Kidney Diet Tips

Peas please? Can I eat peas on a kidney friendly diet?

Peas are eaten around the world. They come in many varieties–black-eyed peas (cow peas), chickpeas (garbanzo beans), green peas, pea pods, pigeon peas (red gram) and split green peas. I especially like green peas made into a salad or stuck to mashed potatoes when eating the two together.

A recent inquiry I received from a visitor asked “What’s the best kind of peas to eat on my renal diet?”

You may see mature peas listed on the ‘Limit or Avoid’ kidney diet food list and green peas and pea pods may be on the ‘Allowed’ list.  Why? Generally any mature bean or pea contains a large amount of potassium and phosphorus. Since people on dialysis and those with later stage kidney disease must limit these minerals, peas are one of the foods that deserve special consideration in kidney diet meal plannning.

The chart below lists different varieties of peas and the nutrients of concern. By comparing varieties you can see fresh pea pods are a good choice, followed by fresh green peas because these are lowest in potassium and phosphorus. Mature peas have the greatest mineral content.

Variety of peas Cooked portion Protein (g) Potassium(mg) Phosphorus(mg) Sodium(mg) Phos:ProRatio
Black-eyed peas 1/2 cup 6.7 239 134 3 20 mg/g
Chickpeas 1/2 cup 7.3 239 138 6 19 mg/g
Green peas 1/2 cup 4.3 217 17 3 4 mg/g
Pea pods 1/2 cup 2.6 192 44 3 17 mg/g
Pigeon peas 1/2 cup 4.6 322 100 4 22 mg/g
Split green peas 1/2 cup 8.1 355 97 2 12 mg/g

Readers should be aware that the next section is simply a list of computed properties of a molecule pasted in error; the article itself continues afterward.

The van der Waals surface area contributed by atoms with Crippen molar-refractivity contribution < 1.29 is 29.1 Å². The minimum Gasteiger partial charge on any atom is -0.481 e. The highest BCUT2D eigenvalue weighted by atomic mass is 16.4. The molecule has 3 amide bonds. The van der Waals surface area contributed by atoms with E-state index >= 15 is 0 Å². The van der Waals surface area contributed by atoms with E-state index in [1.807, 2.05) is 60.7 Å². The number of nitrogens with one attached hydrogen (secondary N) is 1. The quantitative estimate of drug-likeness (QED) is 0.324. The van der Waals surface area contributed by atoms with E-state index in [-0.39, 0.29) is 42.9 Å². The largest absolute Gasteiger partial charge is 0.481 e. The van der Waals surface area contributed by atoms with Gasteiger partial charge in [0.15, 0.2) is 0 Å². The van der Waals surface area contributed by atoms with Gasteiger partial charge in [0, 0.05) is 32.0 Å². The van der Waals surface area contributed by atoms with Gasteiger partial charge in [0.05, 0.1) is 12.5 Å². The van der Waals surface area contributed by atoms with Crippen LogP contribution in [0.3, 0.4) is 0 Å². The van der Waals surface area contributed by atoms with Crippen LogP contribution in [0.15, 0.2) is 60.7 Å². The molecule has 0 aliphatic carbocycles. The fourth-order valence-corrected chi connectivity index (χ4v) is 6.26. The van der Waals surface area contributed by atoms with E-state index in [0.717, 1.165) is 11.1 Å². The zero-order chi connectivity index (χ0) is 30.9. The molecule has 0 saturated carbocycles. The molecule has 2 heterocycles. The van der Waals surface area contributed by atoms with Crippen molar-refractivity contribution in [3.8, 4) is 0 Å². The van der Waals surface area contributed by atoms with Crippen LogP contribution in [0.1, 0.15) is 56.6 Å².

Notice the big difference in protein content for peas. Eating adequate amounts of protein while controlling phosphorus is important for stage 5 kidney patients on dialysis. For vegetarians on dialysis, mature peas may provide a significant amount of protein toward their daily goal. Another way to assess value of a food for a dialysis diet is to look at the phosphorus to protein ratio. As shown in the chart above some of the pea choices have a higher protein level. By looking at the phosphorus to protein ratio you can determine which variety is the best choice for providing protein while limiting phosphorus.

Additional considerations for planning peas into your kidney diet include:

  • Is your potassium and phosphorus well controlled on your lab report?
  • Measure a 1/2 cup portion or the amount recommended by your renal dietitian
  • Limit how often you eat peas to 1-2 time a week or ask your dietitian for guideline has several recipes that incorporate peas. Try one or all!

Sara Colman, RDN, CDCES

Sara Colman, RDN, CDCES

Sara is a renal dietitian with over 30 years experience working with people with diabetes and kidney disease. She is co-author of the popular kidney cookbook "Cooking for David: A Culinary Dialysis Cookbook". Sara is the Manager of Kidney Care Nutrition for DaVita. She analyzes recipes and creates content, resources and tools for the kidney community. In her spare time Sara loves to spend time with her young grandson, including fun times together in her kitchen.